Tuesday, September 29, 2009

Moral lessons for my child part one

I've been thinking a lot recently about how I can bring up my child to be a moral person, without (to paraphrase Douglas Adams) all that tedious mucking about in hyperspace. Hyperspace being, in this case, organised religion.

See, I love many things about Christianity (specifically Church of England flavoured Christianity, as that was the faith I was born to). The architecture kicks ass. I like the smell of many of the churches and cathedrals I've visited. There is a sense of serenity and peacefulness that comes with being in those places. I'm also a big fan of many of the moral lessons taught both by extension of bible verse and by the community directly involved in, and surrounding, the machinations of the church.

I'm really not a big fan of the particular brand of fairy tales that they preach, however, and this is one of the two major turn-off points for me about most every organised religion (the second being the inevitable group of crazy fundies who kill, maim, hurt and oppress each other in the name of their god as though these things are good things). I just can't, in all good conscience, tell another human being (in this case, my child) that they should believe in something just because I do - and especially because in this case, I'm pretty certain that I don't.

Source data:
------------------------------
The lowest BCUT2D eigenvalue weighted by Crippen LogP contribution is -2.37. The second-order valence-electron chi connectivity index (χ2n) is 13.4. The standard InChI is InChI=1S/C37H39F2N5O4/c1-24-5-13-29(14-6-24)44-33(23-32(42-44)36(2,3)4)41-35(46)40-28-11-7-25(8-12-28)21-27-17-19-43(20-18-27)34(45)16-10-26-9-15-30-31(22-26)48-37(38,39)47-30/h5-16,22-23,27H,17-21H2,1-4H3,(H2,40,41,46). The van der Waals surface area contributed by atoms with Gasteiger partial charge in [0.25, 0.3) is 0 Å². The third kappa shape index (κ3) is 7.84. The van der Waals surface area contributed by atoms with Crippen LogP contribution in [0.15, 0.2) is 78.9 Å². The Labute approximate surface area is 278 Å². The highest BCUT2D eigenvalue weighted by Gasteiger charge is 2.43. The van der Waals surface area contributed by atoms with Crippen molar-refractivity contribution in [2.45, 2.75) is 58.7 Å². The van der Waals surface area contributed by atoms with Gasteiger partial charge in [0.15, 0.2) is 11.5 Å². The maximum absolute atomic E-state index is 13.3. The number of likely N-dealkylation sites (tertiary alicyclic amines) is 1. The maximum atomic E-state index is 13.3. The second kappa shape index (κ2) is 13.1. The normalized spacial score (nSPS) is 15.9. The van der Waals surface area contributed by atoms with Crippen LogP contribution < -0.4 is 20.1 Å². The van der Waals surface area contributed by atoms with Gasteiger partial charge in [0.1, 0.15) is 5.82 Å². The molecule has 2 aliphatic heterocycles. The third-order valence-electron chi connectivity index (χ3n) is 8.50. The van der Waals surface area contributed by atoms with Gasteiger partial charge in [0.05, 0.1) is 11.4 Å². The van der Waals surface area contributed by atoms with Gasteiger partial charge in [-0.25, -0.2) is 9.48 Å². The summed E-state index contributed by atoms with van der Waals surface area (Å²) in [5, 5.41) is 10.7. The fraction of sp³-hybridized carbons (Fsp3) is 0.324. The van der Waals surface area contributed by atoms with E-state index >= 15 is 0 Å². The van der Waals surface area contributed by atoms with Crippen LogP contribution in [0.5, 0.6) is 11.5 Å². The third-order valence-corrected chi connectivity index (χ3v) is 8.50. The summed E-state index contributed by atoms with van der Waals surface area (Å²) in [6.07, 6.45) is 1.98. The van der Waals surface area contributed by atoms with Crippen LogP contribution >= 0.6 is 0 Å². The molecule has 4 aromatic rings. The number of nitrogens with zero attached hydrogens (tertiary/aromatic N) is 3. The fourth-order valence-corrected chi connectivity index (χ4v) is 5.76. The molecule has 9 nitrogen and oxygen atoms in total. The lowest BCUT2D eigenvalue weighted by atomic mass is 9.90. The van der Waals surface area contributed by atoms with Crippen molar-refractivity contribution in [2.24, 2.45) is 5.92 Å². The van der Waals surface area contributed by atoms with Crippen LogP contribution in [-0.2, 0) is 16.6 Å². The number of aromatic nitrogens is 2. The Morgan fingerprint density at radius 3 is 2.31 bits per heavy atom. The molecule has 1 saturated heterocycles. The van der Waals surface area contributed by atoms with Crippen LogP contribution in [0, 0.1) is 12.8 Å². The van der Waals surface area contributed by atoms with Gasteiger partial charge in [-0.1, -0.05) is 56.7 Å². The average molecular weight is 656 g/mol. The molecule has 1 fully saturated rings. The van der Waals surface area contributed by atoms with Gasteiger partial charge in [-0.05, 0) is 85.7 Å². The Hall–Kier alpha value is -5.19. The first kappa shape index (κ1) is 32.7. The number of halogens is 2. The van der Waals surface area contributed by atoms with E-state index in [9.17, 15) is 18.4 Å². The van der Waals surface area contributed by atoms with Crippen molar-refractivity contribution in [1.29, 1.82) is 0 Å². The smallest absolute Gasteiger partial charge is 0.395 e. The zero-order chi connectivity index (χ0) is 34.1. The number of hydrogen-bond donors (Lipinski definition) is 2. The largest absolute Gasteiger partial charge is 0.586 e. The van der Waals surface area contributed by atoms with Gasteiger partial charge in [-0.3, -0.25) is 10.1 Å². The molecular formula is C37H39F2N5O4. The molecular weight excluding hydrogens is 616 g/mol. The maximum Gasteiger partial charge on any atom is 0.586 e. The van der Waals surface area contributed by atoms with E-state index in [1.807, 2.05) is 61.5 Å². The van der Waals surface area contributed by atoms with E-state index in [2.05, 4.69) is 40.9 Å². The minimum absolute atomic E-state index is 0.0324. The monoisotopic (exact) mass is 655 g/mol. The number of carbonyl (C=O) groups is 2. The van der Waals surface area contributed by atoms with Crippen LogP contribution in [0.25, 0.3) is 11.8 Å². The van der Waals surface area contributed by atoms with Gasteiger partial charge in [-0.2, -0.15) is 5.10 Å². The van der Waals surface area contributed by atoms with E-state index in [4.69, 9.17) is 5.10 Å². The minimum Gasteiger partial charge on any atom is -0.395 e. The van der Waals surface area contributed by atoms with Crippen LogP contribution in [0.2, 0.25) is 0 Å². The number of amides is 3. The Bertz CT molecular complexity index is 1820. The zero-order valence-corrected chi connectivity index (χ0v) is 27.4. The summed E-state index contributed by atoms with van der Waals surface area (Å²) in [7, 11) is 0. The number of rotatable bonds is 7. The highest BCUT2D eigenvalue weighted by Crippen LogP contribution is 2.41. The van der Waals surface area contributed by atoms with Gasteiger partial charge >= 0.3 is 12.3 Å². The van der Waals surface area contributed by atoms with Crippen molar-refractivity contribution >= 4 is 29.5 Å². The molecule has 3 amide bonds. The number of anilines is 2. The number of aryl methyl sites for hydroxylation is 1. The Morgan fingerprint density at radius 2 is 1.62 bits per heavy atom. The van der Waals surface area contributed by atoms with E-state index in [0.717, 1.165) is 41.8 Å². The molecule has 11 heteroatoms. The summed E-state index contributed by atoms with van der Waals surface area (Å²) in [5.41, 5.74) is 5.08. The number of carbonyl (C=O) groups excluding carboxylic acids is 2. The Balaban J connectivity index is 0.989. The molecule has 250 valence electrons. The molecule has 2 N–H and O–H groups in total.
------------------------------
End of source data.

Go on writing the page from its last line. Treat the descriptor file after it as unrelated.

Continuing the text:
My own faith (or lack of) aside, one thing that I can do is come up with my own, codified list of things that I do believe should be practiced by my child, ideally with use cases and justifications. I'm going to leave aside the majors like murder, theft and ox coveting for now; while I truly believe that they're great moral rules, there's no value in me listing them.

so, here we go.

1. Always be polite.

use case: When buying a bus ticket, or groceries in a shop, say "I'd like (my item), please". When presented with the item or exiting the bus, say "thank you" to the relevant person.

why: Politeness is social grease. Just like grease lubricates a mechanism, so politeness makes social interactions run smoother. It costs you only the time to say it, and could make a huge difference to the other person's day.

2. Tell the truth.

use case: Someone asks you if they look good in that dress. They don't. Tell them that (in your opinion) they don't look good. They then put on a different dress, and they look great in it. They ask you again. Tell them that they now look great.

why: Truth is your currency of trust. Trust is hugely valuable. If people don't want to hear the truth, then they shouldn't ask you the question - this is their problem, not yours.

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